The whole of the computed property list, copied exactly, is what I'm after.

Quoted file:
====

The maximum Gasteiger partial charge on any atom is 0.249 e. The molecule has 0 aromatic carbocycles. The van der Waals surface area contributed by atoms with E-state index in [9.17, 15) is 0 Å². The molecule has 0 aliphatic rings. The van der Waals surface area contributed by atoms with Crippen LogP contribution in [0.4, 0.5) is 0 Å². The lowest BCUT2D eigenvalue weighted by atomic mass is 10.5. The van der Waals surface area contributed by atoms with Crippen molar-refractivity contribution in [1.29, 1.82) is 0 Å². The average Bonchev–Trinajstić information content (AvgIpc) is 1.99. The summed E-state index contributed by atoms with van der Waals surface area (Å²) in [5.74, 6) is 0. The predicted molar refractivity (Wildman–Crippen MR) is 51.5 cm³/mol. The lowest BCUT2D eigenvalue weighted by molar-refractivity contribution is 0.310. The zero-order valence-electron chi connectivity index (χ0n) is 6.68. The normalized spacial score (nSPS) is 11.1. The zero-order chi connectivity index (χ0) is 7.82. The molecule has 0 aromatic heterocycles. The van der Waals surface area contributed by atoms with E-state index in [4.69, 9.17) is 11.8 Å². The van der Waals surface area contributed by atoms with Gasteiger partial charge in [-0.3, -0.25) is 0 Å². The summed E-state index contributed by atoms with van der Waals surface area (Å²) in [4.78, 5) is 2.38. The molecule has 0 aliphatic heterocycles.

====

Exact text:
The maximum Gasteiger partial charge on any atom is 0.249 e. The molecule has 0 aromatic carbocycles. The van der Waals surface area contributed by atoms with E-state index in [9.17, 15) is 0 Å². The molecule has 0 aliphatic rings. The van der Waals surface area contributed by atoms with Crippen LogP contribution in [0.4, 0.5) is 0 Å². The lowest BCUT2D eigenvalue weighted by atomic mass is 10.5. The van der Waals surface area contributed by atoms with Crippen molar-refractivity contribution in [1.29, 1.82) is 0 Å². The average Bonchev–Trinajstić information content (AvgIpc) is 1.99. The summed E-state index contributed by atoms with van der Waals surface area (Å²) in [5.74, 6) is 0. The predicted molar refractivity (Wildman–Crippen MR) is 51.5 cm³/mol. The lowest BCUT2D eigenvalue weighted by molar-refractivity contribution is 0.310. The zero-order valence-electron chi connectivity index (χ0n) is 6.68. The normalized spacial score (nSPS) is 11.1. The zero-order chi connectivity index (χ0) is 7.82. The molecule has 0 aromatic heterocycles. The van der Waals surface area contributed by atoms with E-state index in [4.69, 9.17) is 11.8 Å². The van der Waals surface area contributed by atoms with Gasteiger partial charge in [-0.3, -0.25) is 0 Å². The summed E-state index contributed by atoms with van der Waals surface area (Å²) in [4.78, 5) is 2.38. The molecule has 0 aliphatic heterocycles.